The film’s greatest asset is its visual sense. Whatever criticisms that might be leveled at Verbisnki as a narrative storyteller, there’s no denying he’s got an eye and the animation provided by ILM is breathtaking and thankfully 2-D. As novices to the world of animation, ILM bring something new and exciting to the world of animation – it feels like a new voice, and doesn’t seem as limited to some of the core conceits of the genre. They never feel like they’re just making an animated film. Where Pixar, et al are aping Disney, this is aping Leone and There Will Be Blood, and as a purely visual experience the film is a winner.

On exit, my immediate response was that this was Verbinski’s Kill Bill in the sense that film isn’t just a movie – it’s a movie-movie. To be fair, children will likely not have seen many of the film’s numerous reference points – though perhaps later in life they will be struck by the film’s similarities – but for the cinema fan the references can drown the film. So much of Rango seems borrowed or stolen from other films, and it doesn’t feel like Verbisnki used those quotes as anything but familiarity. With the sluicing and early water issues I found myself thinking “oh, this is like Chinatown,” but the further the film goes on the more the narrative hook seems drawn from the Polanski masterpiece, to which the film makes so explicit I thought two characters might be related as daughter and sister. And where early on a music cue seems a riff on Carter Burwell’s score for Raising Arizona I thought it might a case of Hans Zimmer relying too heavily on the temp track, when the end credits riff on Miserlou it’s undeniable that the film is a homage-a-palooza from the top down. Verbinski even makes room to homage himself. Rango is by nature a poseur and actor, and his unmasking is a necessary plot point (which recalls A Bug’s Life) where the only way for Rango to succeed to is to be himself. But the character has no real name, and there’s no there there. The film – like the character – suggests the mask is just as meaningful as any truth, which is interesting but calorically unsatisfying because the machinations become so labored.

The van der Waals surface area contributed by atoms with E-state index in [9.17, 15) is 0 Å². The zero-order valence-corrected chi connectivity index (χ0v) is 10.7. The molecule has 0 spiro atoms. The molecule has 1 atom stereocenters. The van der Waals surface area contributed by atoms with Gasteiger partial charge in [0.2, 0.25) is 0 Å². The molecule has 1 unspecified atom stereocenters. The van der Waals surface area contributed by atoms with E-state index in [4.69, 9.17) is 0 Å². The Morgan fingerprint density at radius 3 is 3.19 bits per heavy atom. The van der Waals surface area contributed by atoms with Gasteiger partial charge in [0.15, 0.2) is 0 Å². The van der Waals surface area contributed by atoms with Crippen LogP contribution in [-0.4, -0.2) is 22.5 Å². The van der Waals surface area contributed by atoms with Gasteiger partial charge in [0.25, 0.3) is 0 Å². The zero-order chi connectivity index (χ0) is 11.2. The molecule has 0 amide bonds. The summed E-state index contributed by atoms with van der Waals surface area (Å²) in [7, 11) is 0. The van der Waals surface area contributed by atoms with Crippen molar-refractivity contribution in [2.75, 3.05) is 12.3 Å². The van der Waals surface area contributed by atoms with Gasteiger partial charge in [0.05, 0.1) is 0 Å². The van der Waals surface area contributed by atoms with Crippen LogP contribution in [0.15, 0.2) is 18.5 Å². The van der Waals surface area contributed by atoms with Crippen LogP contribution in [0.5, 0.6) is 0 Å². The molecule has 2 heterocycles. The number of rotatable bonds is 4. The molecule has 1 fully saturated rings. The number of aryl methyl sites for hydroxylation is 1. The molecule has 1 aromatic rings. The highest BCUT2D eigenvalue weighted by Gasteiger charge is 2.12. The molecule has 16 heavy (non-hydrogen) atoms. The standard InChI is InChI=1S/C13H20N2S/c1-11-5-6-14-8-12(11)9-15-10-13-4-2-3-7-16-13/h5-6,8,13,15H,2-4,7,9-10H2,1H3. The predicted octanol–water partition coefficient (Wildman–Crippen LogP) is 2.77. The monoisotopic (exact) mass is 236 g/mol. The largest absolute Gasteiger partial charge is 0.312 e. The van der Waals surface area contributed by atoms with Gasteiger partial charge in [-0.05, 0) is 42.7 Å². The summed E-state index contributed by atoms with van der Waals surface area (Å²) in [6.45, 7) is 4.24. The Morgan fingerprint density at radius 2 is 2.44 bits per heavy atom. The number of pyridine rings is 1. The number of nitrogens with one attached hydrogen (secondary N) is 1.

Because – even if it weren’t referential – when the film enters its third act, the road it’s on and the beats that must be hit before the film can end get ticked off in a more perfunctory way than necessary. That’s not to say the oddness doesn’t continue – one of the best and weirdest sequences in the film makes plain the film’s references while also seeming to be a callback to Vincent D’Onfrio’s cameo in Ed Wood. But with such obvious narrative devices it raises a question if whatever oddness and originality there was may be a leftover byproduct of not catching where it all came from.

And the film – while still remaining entertaining all things – is no more or less than a homage piece. Ranking Verbinski’s body of work, it’s fair to say this is a stronger narrative and better than any of the Pirates sequels. But it’s also a kitchen sink “I like this” approach that approximates a lot, but doesn’t do so to become something new – ala the Talking Heads – or offer commentary on the things it’s stealing from – ala Girl Talk. The film is good enough to be frustrated with its evident shortcomings, which will probably be less offensive on multiple viewings.  I thought Verbisnki’s The Weather Man showed someone who had some edge and knew how to at least work with good material. Left to his own devices, Verbinski is clever but appears to be standing on the shoulders of giants. Hopefully this is a goof – a talented goof at that – to shake off the burdens of the Pirates sequels, which seem to lose what made the first so appealing. I have no doubt that Verbisnki is a solid commercial director, but I also get the impression that – like Rango – there may be no “there” there.


Out of a Possible 5 Stars